The US and its allies conducted 24 air strikes against Islamic State targets in Iraq on Thursday, the US military said on Friday.It said in a statement the strikes targeted Isis positions in seven areas. Four strikes near the city of Ramadi, the centre of which fell to Iraqi forces this week, hit a large tactical unit and destroyed a vehicle-borne improvised explosive device facility, five militant fighting positions and two heavy machine guns.Near Tal Afar, 11 strikes destroyed nine bunkers, five culverts and four bridges used by the militants. Near Mosul, three strikes struck a tactical unit and destroyed two heavy machine guns, six fighting positions, a weapons cache and a trench.
The other way seeks to "modernize, but not moderate." Rather than abandoning first principles in favor of nationalist platitudes and rhetoric, this way seeks to apply conservative policy ideas to 21st century challenges, while simultaneously expanding the base of Americans who vote conservative. (This way actually might keep America great.)This theory suggests that conservatism can become more attractive to modern Americans than liberalism, and can win in a free market of ideas.One such evangelist of modernization is Alex Castellanos, the longtime Republican political consultant who heads a PAC called New Republican. Castellanos is passionate about fixing the Republican brand and is astounded that the GOP doesn't already own the twenty-first century. He argues quite convincingly that big-government liberalism is tantamount to a top-down command-and-control assembly line system that worked in the Industrial Age, but is antiquated in the modern era.While writing my book, I spent some time with Castellanos. In between puffs of smoke, he showed me a picture of classical liberal economist Adam Smith and harrumphed, "We were right too early."A few seconds later, he continued. "This whole 'all men are created equal' thing"--he paused to hold up his iPhone--"it's never been more true."This is a conflict of visions. People who agree with Trump doubt conservatism can win the hearts and minds of diverse Americans. People who agree with Castellanos think the only thing stopping conservatism from flourishing as a superior philosophy is the cultural baggage and identity politics perpetuated by men like Mr. Trump.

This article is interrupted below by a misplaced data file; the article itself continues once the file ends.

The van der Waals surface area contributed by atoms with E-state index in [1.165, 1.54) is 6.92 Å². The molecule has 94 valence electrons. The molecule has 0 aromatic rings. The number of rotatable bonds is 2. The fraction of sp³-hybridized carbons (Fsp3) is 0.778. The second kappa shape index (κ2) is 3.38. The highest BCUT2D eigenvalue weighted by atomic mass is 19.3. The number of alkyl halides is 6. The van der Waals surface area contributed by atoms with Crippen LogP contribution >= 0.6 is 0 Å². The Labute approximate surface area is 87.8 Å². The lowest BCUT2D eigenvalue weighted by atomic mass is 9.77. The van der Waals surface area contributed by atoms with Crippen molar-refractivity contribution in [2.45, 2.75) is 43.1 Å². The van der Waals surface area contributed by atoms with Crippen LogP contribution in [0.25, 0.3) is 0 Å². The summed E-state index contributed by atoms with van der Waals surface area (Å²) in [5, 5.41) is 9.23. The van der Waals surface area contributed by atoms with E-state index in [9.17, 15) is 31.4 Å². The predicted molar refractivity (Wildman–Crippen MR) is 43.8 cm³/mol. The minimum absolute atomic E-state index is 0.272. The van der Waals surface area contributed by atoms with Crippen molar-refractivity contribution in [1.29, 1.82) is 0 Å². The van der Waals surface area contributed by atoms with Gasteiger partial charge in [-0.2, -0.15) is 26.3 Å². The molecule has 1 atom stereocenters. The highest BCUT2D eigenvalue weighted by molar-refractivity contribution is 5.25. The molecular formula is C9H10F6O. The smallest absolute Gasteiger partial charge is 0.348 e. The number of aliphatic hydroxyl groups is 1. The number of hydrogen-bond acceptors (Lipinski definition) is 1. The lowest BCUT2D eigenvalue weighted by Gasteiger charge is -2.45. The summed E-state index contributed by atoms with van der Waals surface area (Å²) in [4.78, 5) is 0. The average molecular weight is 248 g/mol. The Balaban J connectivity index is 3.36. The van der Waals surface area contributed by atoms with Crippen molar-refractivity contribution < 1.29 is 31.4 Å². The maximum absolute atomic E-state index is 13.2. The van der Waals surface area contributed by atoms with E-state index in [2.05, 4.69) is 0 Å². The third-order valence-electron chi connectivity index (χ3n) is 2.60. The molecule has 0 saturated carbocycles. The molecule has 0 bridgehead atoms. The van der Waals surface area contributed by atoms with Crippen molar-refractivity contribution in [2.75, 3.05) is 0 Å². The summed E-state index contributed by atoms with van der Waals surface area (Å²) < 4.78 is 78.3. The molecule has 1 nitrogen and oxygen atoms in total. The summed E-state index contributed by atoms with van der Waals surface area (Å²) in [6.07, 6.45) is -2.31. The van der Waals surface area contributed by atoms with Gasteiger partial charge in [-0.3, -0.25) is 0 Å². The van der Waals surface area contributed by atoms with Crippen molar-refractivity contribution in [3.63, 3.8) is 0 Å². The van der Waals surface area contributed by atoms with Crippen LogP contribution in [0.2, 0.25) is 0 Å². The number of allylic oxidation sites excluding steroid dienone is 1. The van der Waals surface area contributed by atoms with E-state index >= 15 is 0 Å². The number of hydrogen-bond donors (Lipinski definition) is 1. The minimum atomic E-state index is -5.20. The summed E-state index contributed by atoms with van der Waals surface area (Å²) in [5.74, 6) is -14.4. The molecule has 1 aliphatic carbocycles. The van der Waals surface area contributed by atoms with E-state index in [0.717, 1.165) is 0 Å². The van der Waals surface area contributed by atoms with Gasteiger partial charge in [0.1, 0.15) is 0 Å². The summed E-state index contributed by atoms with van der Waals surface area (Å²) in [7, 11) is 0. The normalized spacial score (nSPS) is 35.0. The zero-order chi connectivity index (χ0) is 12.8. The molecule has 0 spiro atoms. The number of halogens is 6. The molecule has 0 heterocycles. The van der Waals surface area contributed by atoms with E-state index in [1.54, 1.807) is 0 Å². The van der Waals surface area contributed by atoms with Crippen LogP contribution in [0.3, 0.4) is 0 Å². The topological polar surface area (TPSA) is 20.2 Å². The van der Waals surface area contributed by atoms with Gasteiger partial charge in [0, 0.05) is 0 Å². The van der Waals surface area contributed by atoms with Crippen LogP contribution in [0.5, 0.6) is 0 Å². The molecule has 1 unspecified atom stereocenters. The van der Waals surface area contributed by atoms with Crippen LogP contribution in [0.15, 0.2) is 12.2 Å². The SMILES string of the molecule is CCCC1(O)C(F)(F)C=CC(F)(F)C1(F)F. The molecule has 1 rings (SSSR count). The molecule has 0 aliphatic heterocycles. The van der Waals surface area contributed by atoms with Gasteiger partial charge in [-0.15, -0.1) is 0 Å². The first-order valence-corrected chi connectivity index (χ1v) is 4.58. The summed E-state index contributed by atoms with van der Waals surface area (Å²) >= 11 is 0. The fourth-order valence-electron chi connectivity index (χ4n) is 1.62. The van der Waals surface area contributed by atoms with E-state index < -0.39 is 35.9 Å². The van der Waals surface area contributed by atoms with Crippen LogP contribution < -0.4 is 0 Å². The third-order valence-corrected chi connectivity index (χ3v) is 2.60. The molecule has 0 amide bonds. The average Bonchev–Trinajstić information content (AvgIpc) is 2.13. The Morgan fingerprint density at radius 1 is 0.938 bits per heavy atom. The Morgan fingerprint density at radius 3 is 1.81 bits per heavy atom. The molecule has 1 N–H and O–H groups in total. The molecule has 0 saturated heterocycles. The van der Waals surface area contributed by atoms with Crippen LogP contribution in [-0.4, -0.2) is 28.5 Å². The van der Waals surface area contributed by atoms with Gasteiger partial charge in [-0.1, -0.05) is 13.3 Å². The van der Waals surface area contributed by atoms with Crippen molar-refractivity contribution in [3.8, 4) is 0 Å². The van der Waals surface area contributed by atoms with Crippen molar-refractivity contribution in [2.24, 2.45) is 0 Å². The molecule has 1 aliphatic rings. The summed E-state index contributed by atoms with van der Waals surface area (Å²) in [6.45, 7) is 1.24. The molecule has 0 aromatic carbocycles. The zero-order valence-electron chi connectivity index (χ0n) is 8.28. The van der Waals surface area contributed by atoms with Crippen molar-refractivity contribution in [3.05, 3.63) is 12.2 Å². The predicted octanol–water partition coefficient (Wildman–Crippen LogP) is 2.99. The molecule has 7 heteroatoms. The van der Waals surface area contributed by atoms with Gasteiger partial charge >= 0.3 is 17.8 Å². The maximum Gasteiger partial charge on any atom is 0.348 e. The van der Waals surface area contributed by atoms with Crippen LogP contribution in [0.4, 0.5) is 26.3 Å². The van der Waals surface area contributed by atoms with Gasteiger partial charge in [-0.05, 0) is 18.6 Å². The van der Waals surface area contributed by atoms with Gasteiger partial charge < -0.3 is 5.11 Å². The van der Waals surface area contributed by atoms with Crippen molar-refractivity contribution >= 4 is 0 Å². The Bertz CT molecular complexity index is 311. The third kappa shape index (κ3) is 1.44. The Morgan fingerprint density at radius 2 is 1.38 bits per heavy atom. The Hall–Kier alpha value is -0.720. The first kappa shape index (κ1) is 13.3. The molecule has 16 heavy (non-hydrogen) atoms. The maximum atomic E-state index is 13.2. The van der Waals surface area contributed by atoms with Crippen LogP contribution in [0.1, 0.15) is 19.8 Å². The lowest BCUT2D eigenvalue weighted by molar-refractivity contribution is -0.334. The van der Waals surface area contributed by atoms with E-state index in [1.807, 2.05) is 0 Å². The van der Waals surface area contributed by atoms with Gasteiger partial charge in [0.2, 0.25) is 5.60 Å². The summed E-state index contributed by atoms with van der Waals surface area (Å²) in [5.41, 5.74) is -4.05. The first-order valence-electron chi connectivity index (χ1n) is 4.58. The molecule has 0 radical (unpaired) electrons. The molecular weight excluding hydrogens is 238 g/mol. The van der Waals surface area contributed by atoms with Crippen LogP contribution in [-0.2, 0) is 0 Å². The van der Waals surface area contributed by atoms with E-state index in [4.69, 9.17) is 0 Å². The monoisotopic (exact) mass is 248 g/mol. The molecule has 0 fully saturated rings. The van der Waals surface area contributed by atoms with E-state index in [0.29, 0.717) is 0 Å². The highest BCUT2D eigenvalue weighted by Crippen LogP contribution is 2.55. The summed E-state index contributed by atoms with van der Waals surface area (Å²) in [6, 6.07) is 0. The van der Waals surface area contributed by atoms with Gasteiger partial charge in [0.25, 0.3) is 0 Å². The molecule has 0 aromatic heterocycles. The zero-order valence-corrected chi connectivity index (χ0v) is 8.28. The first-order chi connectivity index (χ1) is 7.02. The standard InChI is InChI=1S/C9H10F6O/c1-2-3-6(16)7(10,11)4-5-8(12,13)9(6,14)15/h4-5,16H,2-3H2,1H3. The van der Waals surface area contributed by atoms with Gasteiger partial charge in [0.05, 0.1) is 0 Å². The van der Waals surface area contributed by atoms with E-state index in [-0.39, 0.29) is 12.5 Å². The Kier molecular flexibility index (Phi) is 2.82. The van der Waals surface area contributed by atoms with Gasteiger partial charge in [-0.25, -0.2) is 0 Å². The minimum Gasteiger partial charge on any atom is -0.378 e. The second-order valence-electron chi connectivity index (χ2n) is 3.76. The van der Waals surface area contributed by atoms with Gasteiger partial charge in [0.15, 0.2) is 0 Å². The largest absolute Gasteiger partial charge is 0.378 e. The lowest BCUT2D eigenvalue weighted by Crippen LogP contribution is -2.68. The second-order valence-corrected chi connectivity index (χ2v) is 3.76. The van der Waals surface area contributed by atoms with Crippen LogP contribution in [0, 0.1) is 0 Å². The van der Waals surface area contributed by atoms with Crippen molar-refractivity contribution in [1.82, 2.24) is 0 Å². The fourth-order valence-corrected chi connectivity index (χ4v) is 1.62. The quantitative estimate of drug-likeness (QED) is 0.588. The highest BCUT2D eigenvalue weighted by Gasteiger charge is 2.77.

Even the most optimistic among us could hardly have envisioned how well destabilizing one regime would work, from delegitimizing Middle Eastern dictatorship to allying us with the Shi'a to destroying the oil cartel.Iraq said it exported 1.097 billion barrels of oil in 2015, generating $49.079 billion from sales, according to the oil ministry.It sold 99.7 million barrels of oil in December, generating $2.973 billion, after selling a record 100.9 million barrels in November, said oil ministry spokesman Asim Jihad. The country sold at an average price of $44.74 a barrel in 2015, Jihad said.
Can 62% of educated Americans really think this is a recession?Speaking to NPR's Steve Inskeep in a year-end interview, the president highlighted Americans' concerns about demographic change and experiences of diminished economic opportunity:"But I do think that when you combine that demographic change with all the economic stresses that people have been going through because of the financial crisis, because of technology, because of globalization, the fact that wages and incomes have been flat lining for some time, and that particularly blue-collar men have had a lot of trouble in this new economy, where they are no longer getting the same bargain that they got when they were going to a factory and able to support their families on a single paycheck, you combine those things and it means that there is going to be potential anger, frustration, fear. Some of it justified but just misdirected. I think somebody like Mr. Trump is taking advantage of that. That's what he's exploiting during the course of his campaign."The American Values Survey, a collaboration between the Public Religion Research Institute (PRRI) and the Brookings Institution, substantiates the President's claims by clarifying the identity and outlook of Trump's supporters. A majority (55 percent) of Republicans and Republican-leaning independents who support Trump are white working-class Americans. In contrast, only 35% of those supporting other Republican candidates identify as white and working-class.Trump supporters differ most from those supporting other Republican candidates on issues of immigration. Nearly seven in ten (69 percent) Trump supporters say that immigration is a critical issue to them personally, compared with only 50 percent of those supporting other GOP candidates. Eight in ten Trump supporters say that immigrants today are a burden to the U.S. because they take American jobs, housing and healthcare; just 56 percent of those supporting other Republican candidates say the same. And roughly three quarters (74 percent) of Trump supporters agree that discrimination against white (non-Hispanic) Americans has become as big a problem today as discrimination against blacks and other minorities. This sentiment is shared by only 57 percent of those supporting other Republican candidates.The PRRI-Brookings Survey also finds that white, working-class anxiety about demographic change is linked to experiences of diminished economic opportunity. Roughly two-thirds (66 percent) of white-working class Americans say illegal immigrants are at least somewhat responsible for America's current economic conditions, compared to only 44 percent of white college-educated Americans who say the same. Concerns about the U.S. economy span the political and demographic spectrums, but 78 percent of white working-class Americans believe the United States is still in a recession, compared to just 62 percent of white college-educated Americans.